Young Bahamian Employed at Google Shares her Knowledge with GB Students


Kristie Powell, a Bahamian employed at Tech giant Google in Silicon Valley, is giving back to The Bahamas by passing her knowledge, passion and experience to other young Bahamians, as the country moves towards becoming more technologically proficient.

FREEPORT, Grand Bahama — As the country moves towards becoming more technologically proficient, Kristie Powell, a young and talented Bahamian employed at Tech giant Google in Silicon Valley, is giving back to The Bahamas by passing her knowledge, passion and experience to other young Bahamians.

When the Government’s hosted its first Grand Bahama Tech Summit in 2017, Bahamians working abroad in the technology industry were invited to attend. Powell who was one of the guest speakers, will be returning for the second Tech Summit to be held November 14 – 16, 2018.

Minister of State for Grand Bahama and one of the originators of the Grand Bahama Technology Summit, Senator Kwasi Thompson made the decision to ask Powell with her experience to be a part of the Grand Bahama Technology Hub Steering Committee.

Following the first Tech Summit, Powell helped place the island nation on the “Technology in Schools” map with the launch of “Hour of Code” in schools in Nassau and Grand Bahama.

The program, “Hour of Code” is a global movement reaching tens of millions of students in over 180 countries, where one hour tutorials are available in over 45 languages and is geared towards students from ages four upward.

“It was important for me to strike while the iron was hot and while I have the ear of Minister Thompson and the Office of the Prime Minister here in Grand Bahama to implement this program,” said Powell, during one of her trips back to Grand Bahama, following the Tech Summit.

“There are other similar tech initiatives that are coming up, which I think The Bahamas would do well to take advantage of. Building a technology hub really starts with us investing in the future of The Bahamas and that starts with education.”

The ‘Hour of Code’ initiative introduced the students to the world of coding and set the foundation for what is expected to become a future career for many of Grand Bahama’s youngsters.

Subsequently, education will be the main focus of the Second Annual Grand Bahama Technology Summit.

Minister Thompson said he is looking forward to showcasing the educational programs and highlighting the efforts and achievements of the Government and the Grand Bahama Technology Hub Steering Committee, which were launched following last year’s Summit.

“In particular, we will highlight the Ministry of Education’s ICT plans for our schools. The Ministry recently signed a deal for technology upgrades and to provide tablets for teachers and students,” said Minister Thompson, while talking about plans for this year’s Summit.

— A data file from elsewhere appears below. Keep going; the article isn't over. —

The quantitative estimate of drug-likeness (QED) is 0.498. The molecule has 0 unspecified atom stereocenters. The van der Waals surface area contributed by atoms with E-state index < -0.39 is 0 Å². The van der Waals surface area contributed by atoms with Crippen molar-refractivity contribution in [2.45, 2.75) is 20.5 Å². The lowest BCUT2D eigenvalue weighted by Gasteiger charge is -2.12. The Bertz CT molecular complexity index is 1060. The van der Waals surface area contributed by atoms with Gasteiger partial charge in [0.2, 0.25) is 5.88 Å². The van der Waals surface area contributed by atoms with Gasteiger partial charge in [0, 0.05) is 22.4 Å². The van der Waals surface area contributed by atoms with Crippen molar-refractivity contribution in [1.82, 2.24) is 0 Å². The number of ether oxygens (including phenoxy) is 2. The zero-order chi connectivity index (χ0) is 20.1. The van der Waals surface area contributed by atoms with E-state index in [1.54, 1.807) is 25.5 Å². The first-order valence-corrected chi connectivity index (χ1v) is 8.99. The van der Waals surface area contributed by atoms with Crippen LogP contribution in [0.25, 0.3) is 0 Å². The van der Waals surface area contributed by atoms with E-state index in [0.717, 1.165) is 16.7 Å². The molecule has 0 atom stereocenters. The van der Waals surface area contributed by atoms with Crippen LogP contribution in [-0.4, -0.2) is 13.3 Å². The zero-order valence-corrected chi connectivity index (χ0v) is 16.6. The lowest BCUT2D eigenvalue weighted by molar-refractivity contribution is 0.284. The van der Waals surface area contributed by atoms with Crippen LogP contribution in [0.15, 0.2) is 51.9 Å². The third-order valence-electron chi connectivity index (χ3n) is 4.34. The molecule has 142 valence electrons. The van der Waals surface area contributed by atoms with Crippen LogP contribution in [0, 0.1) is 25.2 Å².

“We will also highlight Bahamas Technical and Vocational (BTVI) courses and certificates, which are now being offered to Bahamians free of charge. And we will see the first ICT trained high school students, who completed the first phase of their summer certification course, along with our new program with the YMCA, to provide coding certification to 100 young Grand Bahamians.”

Along with Powell and other Tech savvy Bahamians, training at this year’s Grand Bahama Tech Summit, will also be carried out by global Tech giant CISCO systems. Participants at this year’s Tech Summit will have the benefit of CISCO Networks Academy Training Modules, which will provide training in the area of Networks and Programming.

Carlos Rodriquez of Cisco Systems said that it is in their best interest to sign a Memorandum of Understanding (MOU) with the Government of The Bahamas around a program that is well known around the world.

“Cisco at Work Academy is an initiative that we have internally at the company, to train professionals in different areas of technology, particularly in technology that is connected to specific work,” Rodriquez explained during a press conference to discuss this year’s Tech Summit.

In the case of the Bahamas specifically, the Cisco executive pointed out that there is only one Academy in the country, which is BTVI. However, he noted that BTVI is a pioneer in adopting the program within the island.

With some 415 participants in the different disciplines of the Cisco at Work Academy Program, Cisco Systems, in conjunction with BTVI is expected to bring a whole new level of technology training to Grand Bahama first and then eventually throughout the entire Bahamas.

“This MOU that we want to sign as part of the agenda of the Summit, will allow us to take this program on the island to the next level,” added Rodriquez. “The intention in the next coming year is to take that program to 100 institutions throughout the islands, with aspirations of having some 10,000 students complete the program. So, we want to go from one institution to one hundred and from 400 students to 10,000 students.

“We are convinced that education is the catalyst for transformation. We believe that in this world of hyper-connected economies, it is very important to grow a country’s technology.”